Skip to main content

What to do in Yellowstone in Winter

A winter vacation in Teton Valley offers so much to do. Skiing at Grand Targhee or Jackson Hole, snowmobiling in the Big Hole Mountains, cross-country skiing on groomed trails, the sheer beauty of fresh snow on the mountains, and warm drinks next to cozy fireplaces. But there’s one more thing that you can do while you’re here – visit Yellowstone! 

While most people tend to think of Yellowstone National Park as a green, summertime place, it’s an entirely different – and yet equally fantastic – place to visit in the winter. Snowshoeing, cross-country skiing, snowmobiling, and snow coaches are a few of the ways to access this pristine winter wonderland. Plus there’s the benefit of more wildlife, and less people, to make your visit even better. 

If you’re planning on visiting Teton Valley in the winter and want to take a trip to Yellowstone as part of your adventures, here are a few ideas to help you plan your stay. 

Yellowstone Park Access in Winter

Beginning in late October, many of Yellowstone’s roads close to automobile traffic for the season. Once there is sufficient snow on the ground (usually by December), many of Yellowstone’s roads are groomed and accessible via snowmobile or snowcoach. If you’re staying in Teton Valley, the south and west entrances are the two closest entry points for Yellowstone. 

Yellowstone South Entrance: Drive over the Teton Pass to Jackson Hole (be prepared for stunning scenery) and then head north past the Jackson Hole Airport for the south entrance to Yellowstone where you’ll enjoy even more stunning views as you drive by Grand Teton National Park with its iconic Grand Teton mountain range. 

Yellowstone West Entrance: From Teton Valley, head north through Rexburg and then straight up to West Yellowstone, Montana, where the park’s west entrance is located. The little town there has plenty to see and do, including the Grizzly & Wolf Discovery Center, and lots of options for guided tours. 

Snowshoe or Cross-Country Ski in Yellowstone

For a peaceful and up-close experience in Yellowstone, you can’t beat cross-country skiing and snowshoeing. You can bring or rent your own snowshoes or skis and follow marked groomed trails, or you can hire local outfitters who offer guided tours for all levels of experience.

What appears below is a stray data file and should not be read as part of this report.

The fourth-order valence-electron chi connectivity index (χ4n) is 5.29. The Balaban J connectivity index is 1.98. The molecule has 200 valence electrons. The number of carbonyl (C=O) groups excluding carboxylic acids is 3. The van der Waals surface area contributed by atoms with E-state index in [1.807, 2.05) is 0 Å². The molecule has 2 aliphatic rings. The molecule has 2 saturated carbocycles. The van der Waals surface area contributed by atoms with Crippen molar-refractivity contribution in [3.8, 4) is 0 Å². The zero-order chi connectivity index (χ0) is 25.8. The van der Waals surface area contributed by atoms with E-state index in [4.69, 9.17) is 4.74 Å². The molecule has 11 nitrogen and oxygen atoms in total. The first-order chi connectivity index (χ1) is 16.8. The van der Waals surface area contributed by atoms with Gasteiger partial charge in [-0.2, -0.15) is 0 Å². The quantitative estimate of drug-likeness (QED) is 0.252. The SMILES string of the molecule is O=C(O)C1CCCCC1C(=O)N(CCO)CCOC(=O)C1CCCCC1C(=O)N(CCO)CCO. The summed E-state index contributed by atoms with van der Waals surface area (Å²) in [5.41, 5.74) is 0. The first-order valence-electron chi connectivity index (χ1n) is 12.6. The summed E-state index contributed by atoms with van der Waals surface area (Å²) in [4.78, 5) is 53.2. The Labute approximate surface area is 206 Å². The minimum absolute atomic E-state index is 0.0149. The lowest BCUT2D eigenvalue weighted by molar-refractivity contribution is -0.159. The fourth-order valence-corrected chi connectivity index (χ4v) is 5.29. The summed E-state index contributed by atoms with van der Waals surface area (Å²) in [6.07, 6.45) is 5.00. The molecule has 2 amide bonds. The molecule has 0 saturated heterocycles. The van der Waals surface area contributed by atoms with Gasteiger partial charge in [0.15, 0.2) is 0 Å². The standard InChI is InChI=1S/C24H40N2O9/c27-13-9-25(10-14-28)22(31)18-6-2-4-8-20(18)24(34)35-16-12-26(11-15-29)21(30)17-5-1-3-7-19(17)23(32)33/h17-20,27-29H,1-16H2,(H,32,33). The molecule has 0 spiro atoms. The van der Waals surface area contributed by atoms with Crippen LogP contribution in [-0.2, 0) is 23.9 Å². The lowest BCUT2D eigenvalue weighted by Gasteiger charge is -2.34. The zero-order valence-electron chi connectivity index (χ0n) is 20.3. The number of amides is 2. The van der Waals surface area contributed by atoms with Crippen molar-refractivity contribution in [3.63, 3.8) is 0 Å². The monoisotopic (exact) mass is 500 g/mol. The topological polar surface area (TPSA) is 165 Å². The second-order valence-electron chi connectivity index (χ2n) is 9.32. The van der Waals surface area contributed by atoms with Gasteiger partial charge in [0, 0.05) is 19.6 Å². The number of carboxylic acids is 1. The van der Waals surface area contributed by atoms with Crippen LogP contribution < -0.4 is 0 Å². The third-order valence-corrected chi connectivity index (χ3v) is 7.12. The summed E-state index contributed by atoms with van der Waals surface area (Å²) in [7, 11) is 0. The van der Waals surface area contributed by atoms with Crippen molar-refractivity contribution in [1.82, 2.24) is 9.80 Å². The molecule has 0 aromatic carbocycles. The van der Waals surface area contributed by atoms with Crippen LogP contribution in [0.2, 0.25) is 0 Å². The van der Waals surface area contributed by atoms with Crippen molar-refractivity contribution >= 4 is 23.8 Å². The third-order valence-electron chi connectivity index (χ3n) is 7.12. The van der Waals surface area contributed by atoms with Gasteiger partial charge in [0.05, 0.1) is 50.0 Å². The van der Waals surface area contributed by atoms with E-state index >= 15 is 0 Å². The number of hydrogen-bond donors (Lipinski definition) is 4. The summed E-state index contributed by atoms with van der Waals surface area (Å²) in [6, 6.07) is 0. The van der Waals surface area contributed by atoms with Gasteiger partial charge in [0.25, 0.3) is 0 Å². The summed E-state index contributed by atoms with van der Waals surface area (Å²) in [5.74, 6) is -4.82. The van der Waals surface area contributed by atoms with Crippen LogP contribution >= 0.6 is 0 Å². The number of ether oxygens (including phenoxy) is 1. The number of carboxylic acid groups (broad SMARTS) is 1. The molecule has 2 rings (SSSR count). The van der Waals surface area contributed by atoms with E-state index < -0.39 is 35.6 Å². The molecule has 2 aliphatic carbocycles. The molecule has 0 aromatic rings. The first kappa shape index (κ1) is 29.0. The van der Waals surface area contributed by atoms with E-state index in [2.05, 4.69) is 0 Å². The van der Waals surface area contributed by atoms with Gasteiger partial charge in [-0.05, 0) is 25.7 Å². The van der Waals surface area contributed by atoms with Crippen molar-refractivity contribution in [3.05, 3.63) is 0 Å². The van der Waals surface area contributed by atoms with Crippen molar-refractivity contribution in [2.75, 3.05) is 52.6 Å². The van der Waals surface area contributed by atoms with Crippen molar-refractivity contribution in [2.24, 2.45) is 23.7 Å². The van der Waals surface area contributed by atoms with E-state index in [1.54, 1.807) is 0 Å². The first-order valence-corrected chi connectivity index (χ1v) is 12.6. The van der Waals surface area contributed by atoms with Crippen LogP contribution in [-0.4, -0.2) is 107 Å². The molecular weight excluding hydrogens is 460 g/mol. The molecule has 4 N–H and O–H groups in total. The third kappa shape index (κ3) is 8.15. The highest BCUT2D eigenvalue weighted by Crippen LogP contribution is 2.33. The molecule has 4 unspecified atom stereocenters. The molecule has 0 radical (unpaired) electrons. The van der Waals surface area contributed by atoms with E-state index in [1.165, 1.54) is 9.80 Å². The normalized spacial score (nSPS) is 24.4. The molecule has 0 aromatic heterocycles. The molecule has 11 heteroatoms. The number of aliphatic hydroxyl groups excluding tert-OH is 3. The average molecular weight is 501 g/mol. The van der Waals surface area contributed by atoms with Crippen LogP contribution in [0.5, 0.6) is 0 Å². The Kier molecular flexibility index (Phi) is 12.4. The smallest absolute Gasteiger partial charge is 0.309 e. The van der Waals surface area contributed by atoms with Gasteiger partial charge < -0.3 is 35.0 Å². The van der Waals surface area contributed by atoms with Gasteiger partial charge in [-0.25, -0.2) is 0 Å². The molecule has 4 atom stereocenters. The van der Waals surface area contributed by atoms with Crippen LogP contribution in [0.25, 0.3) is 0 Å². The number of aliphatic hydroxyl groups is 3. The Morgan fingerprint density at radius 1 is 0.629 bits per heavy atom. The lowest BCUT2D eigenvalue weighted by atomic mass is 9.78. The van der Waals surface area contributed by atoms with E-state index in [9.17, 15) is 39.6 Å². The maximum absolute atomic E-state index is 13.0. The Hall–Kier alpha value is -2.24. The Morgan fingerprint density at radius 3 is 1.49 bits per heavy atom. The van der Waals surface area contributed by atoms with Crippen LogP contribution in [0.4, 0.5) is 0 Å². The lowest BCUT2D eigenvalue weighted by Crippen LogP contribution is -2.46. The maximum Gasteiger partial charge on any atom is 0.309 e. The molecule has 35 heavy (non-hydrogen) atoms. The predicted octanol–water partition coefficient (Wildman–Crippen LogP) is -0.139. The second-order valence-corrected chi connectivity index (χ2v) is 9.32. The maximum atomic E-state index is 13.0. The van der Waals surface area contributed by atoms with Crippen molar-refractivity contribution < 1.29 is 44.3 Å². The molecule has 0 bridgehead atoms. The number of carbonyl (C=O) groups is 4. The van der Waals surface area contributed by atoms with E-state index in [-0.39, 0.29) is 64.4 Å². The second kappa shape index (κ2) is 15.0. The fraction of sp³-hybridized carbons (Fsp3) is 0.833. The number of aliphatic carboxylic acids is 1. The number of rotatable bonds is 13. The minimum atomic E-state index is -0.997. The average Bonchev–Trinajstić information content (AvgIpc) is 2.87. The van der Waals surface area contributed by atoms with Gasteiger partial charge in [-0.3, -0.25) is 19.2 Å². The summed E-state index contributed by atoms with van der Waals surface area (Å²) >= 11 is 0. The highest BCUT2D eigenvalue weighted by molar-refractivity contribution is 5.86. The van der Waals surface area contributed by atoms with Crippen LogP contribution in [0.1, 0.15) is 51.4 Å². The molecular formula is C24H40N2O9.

Yellowstone has miles of trails for the adventurous skier and snowshoer. The park service grooms lots of trails near Old Faithful, Mammoth Hot Springs, Canyon Village, Lamar Valley, Tower, and West Yellowstone. 

Though track is set only on a few trails, all unplowed roads and trails are open to cross-country skiing and snowshoeing. Whether you are skiing a groomed trail in a developed area or venturing into the backcountry, remember that you are traveling in wilderness with all its dangers: unpredictable wildlife, changing weather conditions, hydrothermal areas, deep snow, open streams, and avalanches. Talk with park rangers before you leave on any trip and get specific information on conditions. Some park areas could be closed to skiing or snowshoeing to protect wildlife. Trail conditions and status are also available from the ski shops at Mammoth Hot Springs and Old Faithful. You can check this National Park Service website for more details and information.

Snowmobiling in Yellowstone

Yellowstone’s Park Service limits the number of snowmobilers in the park on any given day and you must have a special permit, which is why it’s best to go with an experienced outfitter. Teton Valley, Jackson, and West Yellowstone all have licensed companies that offer snowmobile trips into the park, and the experience is well worth your time. 

Snowcoach Rides in Yellowstone

If you want to see snowy Yellowstone in comfort, riding a snowcoach is definitely the way to go. If you’ve never heard of this before, a snowcoach is like a large van or small bus that drives on tracks (like a snowmobile) or giant tires that are designed to drive over the deep snow and ice that covers the Yellowstone roads in winter. They’re fun to ride in, and their slow pace is great for wildlife watching. You can find a snowcoach operator in the different towns near Yellowstone entrances as well. 

Where to Stay for Yellowstone in Winter

That’s easy – stay with us! After your adventures in Yellowstone, there’s nothing better than heading back to the perfect vacation rental home and relaxing with a hot cocoa while looking at the great photos from your day’s explorations. If you are planning a trip to Teton Valley, Idaho this Winter, we offer a wide range of rental homes in Driggs, Victor, and for anyone looking to visit the Grand Teton, Yellowstone, and Grand Targhee area. Check out our website or give us a call, we’re here to help you create the winter Teton Valley vacation of your dreams. 

About the author

Teton Valley Vacation Rentals